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Access for disabled a growing theme in fun parks

The last time my husband and I tried to plan a vacation with our son, who must use a wheelchair, there was only one place we thought we could take him: Walt Disney World.

What a difference two years has made. This year, just on the East Coast, we can take him to Universal Studios Florida, Sea World, Busch Gardens, Paramount's Kings Dominion in Doswell, Va.; or Paramount's Carowinds in Charlotte, N.C.

Because these parks have special brochures for disabled guests, we can plan ahead and know that he will be able to remain in his wheelchair for some of the rides, see shows and be able to use the services of first-aid personnel. Most important of all, we can be fairly sure that park personnel at these locations are interested in seeing that he has as much fun as their other visitors.

For theme park thrills with a severely handicapped child, Universal Studios in Orlando is probably the best bet, as it has the most rides that accommodate wheelchairs. Earthquake _ The Big One, The E.T. Adventure, Kongfrontation and Jaws all have ride vehicles that accommodate wheelchairs.

Catherine Roth, director of business affairs for Universal Studios Florida, says, "Many children who use wheelchairs express delight at the feeling of riding a bicycle that is simulated on the E.T. Adventure."

Our son does not have enough body control for a thrill ride, but he is particularly fond of It's A Small World in Disney's Magic Kingdom. That ride has a special boat designed so guests in wheelchairs can roll onto the front part while their companions sit in the back. He can also stay in his wheelchair for Mission To Mars, the Carousel of Progress, the Liberty Square Riverboat, Hall of Presidents, the Walt Disney World Railroad and his other favorite, the Country Bear Jamboree.

The Old Dominion Line, a steam engine train at Kings Dominion in Virginia, is the only real ride on which guests can remain in their wheelchairs, at that park. One car has a ramp that can be lowered so a wheelchair can be rolled into the car.

Another popular ride at Kings Dominion is Days of Thunder, which synchronizes a film and motion of the seats to simulate being in a race car. For those who do not have enough body control to ride in the seats that move, there is an area where wheelchair guests can sit in their chairs and see the same movie that others view, without being jostled.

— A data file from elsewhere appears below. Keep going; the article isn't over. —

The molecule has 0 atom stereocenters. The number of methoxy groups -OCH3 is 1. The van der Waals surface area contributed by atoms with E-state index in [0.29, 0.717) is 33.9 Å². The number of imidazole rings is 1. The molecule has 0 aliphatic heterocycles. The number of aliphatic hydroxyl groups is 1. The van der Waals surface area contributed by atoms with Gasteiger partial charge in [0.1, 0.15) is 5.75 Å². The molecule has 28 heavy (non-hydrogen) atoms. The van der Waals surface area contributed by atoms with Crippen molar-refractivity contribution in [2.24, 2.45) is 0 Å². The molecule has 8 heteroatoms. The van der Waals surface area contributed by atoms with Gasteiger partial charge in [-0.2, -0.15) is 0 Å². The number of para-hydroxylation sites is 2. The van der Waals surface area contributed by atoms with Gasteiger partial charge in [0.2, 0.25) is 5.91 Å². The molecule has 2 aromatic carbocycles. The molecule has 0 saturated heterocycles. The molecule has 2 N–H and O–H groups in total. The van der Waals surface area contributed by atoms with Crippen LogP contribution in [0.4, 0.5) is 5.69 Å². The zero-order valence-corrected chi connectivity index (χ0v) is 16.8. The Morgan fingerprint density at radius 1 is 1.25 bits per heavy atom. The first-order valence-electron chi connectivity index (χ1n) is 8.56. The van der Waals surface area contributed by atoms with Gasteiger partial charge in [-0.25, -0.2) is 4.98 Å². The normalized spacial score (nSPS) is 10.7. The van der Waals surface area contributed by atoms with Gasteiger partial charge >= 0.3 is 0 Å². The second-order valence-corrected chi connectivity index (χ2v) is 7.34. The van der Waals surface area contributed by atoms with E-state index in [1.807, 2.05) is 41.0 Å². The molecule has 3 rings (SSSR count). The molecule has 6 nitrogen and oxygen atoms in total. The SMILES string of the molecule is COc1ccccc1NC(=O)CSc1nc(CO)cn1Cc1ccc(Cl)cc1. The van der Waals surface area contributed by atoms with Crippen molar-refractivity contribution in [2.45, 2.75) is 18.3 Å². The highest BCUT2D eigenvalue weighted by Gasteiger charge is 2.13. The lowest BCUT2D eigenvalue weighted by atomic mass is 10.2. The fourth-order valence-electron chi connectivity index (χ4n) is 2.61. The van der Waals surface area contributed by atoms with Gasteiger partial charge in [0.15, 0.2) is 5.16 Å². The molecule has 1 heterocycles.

The symbol of the park, the Eiffel Tower, has an elevator, so wheelchair guests can ride to the top of this 300-foot scale model.

Also at Kings Dominion, the Hanna-Barbera and Star Trek costumed characters seem to take extra time with handicapped guests. One of the staff, wearing a Huckleberry Hound costume, danced, hopped and did everything he could to get our son to smile. That kind of attention makes a visit a memorable one.

Of course, less-challenged people, such as Ford Franklin of Richmond, Va., use wheelchairs only for mobility and can transfer to a regular ride seat. Franklin has visited Kings Dominion at least 20 times and enjoys the roller-coasters. He has found that the long ramps leading to the rides can be tiring. However, the installation of the park's newest roller-coaster, the Hurler, included a hydraulic lift to raise people in wheelchairs to the boarding area.

Universal Studios, Paramount's Carowinds and Kings Dominion also have first-aid centers that disabled visitors might find helpful.

We were delighted to find that a great deal of progress has been made to make theme parks more accessible to handicapped guests since the Americans With Disabilities Act was passed in 1990. As Roth of Universal states, "As more and more companies begin to address compliance with the Act, our common experiences may be shared (and) new technologies and procedures will be developed to enable us to enhance the entertainment experience of our guests with disabilities."

Freelance writer Sandra Waugaman lives in Richmond, Va.


For more information and to request a Guide for Guests With Disabilities, contact:

Busch Gardens, Tampa 987-5082.

Paramount's Carowinds, (704) 588-2600.

Paramount's Kings Dominion, (804) 876-5000.

Sea World, (407) 351-3600.

Universal Studios Florida, (407) 363-8000.

Walt Disney World Resort Reservations office, (407) W-DISNEY (934-7639). For general information call (407) 824-4500.